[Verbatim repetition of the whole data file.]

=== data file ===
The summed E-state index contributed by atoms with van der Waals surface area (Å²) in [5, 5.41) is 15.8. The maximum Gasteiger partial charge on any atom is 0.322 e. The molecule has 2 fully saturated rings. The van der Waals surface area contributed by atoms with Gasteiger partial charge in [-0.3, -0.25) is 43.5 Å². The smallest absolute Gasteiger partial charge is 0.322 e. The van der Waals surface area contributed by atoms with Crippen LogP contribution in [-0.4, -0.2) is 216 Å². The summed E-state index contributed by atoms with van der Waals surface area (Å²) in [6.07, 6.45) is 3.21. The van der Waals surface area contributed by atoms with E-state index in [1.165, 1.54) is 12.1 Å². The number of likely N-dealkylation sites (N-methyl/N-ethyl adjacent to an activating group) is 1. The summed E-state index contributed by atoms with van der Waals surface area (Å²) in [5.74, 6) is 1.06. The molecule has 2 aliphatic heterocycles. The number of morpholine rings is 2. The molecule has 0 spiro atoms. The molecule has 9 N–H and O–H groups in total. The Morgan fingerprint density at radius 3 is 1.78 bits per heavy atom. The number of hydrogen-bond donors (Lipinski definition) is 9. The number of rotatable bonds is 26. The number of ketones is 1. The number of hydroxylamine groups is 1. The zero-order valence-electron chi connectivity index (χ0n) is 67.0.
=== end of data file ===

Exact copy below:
The summed E-state index contributed by atoms with van der Waals surface area (Å²) in [5, 5.41) is 15.8. The maximum Gasteiger partial charge on any atom is 0.322 e. The molecule has 2 fully saturated rings. The van der Waals surface area contributed by atoms with Gasteiger partial charge in [-0.3, -0.25) is 43.5 Å². The smallest absolute Gasteiger partial charge is 0.322 e. The van der Waals surface area contributed by atoms with Crippen LogP contribution in [-0.4, -0.2) is 216 Å². The summed E-state index contributed by atoms with van der Waals surface area (Å²) in [6.07, 6.45) is 3.21. The van der Waals surface area contributed by atoms with E-state index in [1.165, 1.54) is 12.1 Å². The number of likely N-dealkylation sites (N-methyl/N-ethyl adjacent to an activating group) is 1. The summed E-state index contributed by atoms with van der Waals surface area (Å²) in [5.74, 6) is 1.06. The molecule has 2 aliphatic heterocycles. The number of morpholine rings is 2. The molecule has 0 spiro atoms. The molecule has 9 N–H and O–H groups in total. The Morgan fingerprint density at radius 3 is 1.78 bits per heavy atom. The number of hydrogen-bond donors (Lipinski definition) is 9. The number of rotatable bonds is 26. The number of ketones is 1. The number of hydroxylamine groups is 1. The zero-order valence-electron chi connectivity index (χ0n) is 67.0.